The world of sunglasses is almost as diverse as the people who wear them. Sunny summertime is probably the season you most frequently reach for a pair, with whatever styles you wear often being picked solely based on aesthetics, since you’re wearing them practically every time you step outside. But everyone knows sunglasses are a year-round accessory, and although trendy shapes and lens colors serve their purpose when you’re grabbing your morning latte at Ground Support or sitting out in Central Park, they can actually get in the way if you’re wearing them during more physical outdoor pursuits.
Like their more fashionable cousins, the best sunglasses for active wear protect your eyes from sun damage, cut glare to keep your vision sharp (very important for any sporting activity), and generally make you more comfortable, whether you’re kayaking through open water, hiking above the timberline, or skiing down a powder-white slope. But, unlike their more fashionable cousins, active-wear sunglasses should not have nose pads like those on wire-framed aviators or other sleek shades (an accidental tumble on a run or hike could lead to a serious eye injury), nor should frames be so oversize that they partially block your field of vision, so undersized that they don’t fully protect your eyes from the sun, or have lenses tinted so dark that they make it harder to see clearly.
Over the past dozen or so years, I’ve worn almost a dozen different pairs of sunglasses for hikes, climbs, paddling trips, trail runs, and other outdoor activities. Below are the five styles I swear by, all of which I wear often — and some of which could even pass as stylish.
For canoeing, kayaking, or rowing
I live about a mile from a bay that opens onto the Long Island Sound, and it’s a great place for kayaking and canoeing, both activities I enjoy regularly in all seasons. And, no matter the season, I need a good pair of sunglasses to cut the glare of the sun reflecting off the water. I used to wear a pair of Ray-Ban aviators when paddling, and while I loved the coverage the large lenses provided, ultimately the nose pads were just too uncomfortable — especially once the sweat and sunblock started to run. So I replaced those with Sunskis, and although I used to wear its rounder Dipsea style on the water, I’ve moved to the Topeka, which has a slightly wider lens, blocking that much more sun. Plus, no matter how much water (or sweat from my brow) splashes on it, its lenses rarely streak. It also doesn’t have nose pads like my old aviators, and is generally a solid pair — after my many trips out on the salt water, neither the lenses nor durable plastic frames show signs of corrosion.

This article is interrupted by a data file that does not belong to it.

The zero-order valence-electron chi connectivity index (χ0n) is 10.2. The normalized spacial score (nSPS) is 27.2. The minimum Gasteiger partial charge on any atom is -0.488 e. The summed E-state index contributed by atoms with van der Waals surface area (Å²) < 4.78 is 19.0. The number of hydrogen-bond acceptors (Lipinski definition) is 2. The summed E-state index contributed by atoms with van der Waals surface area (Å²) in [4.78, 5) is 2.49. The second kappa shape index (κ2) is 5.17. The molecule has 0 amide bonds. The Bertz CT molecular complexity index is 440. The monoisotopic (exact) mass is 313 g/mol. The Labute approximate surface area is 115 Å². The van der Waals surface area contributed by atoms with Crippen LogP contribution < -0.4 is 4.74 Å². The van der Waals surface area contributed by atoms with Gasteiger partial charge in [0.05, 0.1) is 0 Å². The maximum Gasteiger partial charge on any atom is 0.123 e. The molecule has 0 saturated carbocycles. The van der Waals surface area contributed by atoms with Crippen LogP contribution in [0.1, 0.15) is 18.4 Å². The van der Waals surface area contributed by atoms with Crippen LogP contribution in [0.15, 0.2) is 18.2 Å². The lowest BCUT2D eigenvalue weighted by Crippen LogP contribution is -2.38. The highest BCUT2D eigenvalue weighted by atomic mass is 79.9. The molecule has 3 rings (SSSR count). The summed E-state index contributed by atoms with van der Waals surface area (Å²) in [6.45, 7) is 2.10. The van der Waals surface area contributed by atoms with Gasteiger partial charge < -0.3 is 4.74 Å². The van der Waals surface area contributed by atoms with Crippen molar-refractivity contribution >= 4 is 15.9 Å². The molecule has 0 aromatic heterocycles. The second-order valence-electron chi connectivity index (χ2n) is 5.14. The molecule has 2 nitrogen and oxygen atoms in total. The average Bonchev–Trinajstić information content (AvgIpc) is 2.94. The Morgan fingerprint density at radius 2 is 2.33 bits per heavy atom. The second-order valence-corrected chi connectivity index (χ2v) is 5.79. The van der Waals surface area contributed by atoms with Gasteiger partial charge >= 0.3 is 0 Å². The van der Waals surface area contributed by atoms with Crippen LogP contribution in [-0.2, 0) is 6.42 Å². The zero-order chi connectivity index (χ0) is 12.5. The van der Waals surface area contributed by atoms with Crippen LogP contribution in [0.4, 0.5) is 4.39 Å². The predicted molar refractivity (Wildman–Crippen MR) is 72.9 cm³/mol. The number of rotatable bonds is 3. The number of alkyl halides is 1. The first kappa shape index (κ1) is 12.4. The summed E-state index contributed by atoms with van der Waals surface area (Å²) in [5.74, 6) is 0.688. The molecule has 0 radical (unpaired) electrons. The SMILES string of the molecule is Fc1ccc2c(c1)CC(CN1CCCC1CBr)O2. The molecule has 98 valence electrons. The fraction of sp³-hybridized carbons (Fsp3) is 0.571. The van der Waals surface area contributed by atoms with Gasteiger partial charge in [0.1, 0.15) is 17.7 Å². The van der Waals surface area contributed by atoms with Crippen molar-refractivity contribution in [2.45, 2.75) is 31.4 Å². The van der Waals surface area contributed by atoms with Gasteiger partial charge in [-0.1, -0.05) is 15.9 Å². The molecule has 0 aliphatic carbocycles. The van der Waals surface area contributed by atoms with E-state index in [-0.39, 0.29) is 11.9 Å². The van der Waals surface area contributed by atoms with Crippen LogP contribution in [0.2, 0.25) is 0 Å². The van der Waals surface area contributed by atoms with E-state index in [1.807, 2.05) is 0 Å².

All Sunski sunglasses are polarized, meaning they filter out horizontally oriented light waves to reduce glare. As a result, they offer excellent visibility and eye protection even on the brightest of days. Most Sunski glasses also look nice, too, which is just an added bonus. The only consistent complaint I have about Sunski sunglasses is that they make it difficult to read screens, which is rarely an issue while paddling, but can be problematic when I check my GPS while driving to a new spot to get into the water.
For high-altitude hiking
Hiking at higher altitudes means more potential for sun damage, as the thinner air scatters less light. That’s why you need sunblock when mountaineering in all seasons, and it’s why UV protection is especially important when choosing the best sunglasses for hiking. The Roka Oslo sunglasses block 100 percent of the sun’s UV light, a claim few others can make (even most polarized lenses don’t block 100 percent of UV light). A pair also weighs less than an ounce, so it adds almost nothing to your gear’s weight — a big plus on any distance hike or high alpine ascent (and, for the record, they function just as well on lower altitude hikes, too).
Oslos have hydrophobic lenses that stay clear even as you sweat or as the rains set in, and come with three different nose pads that sit flush against your nose (instead of perching on it like those of wire-rimmed glasses), ensuring you get a nice, snug fit that’ll keep them in place during sweaty or rainy treks. They’re not cheap, but I think these are worth it for all their technical design elements, especially the grip — because if your sunglasses slip off your face as you head up a vertical pitch on El Capitan, you’re not going to climb back down for them. Also, for performance sunglasses, the Oslos are actually pretty stylish; you could easily wear them every day, no matter the altitude.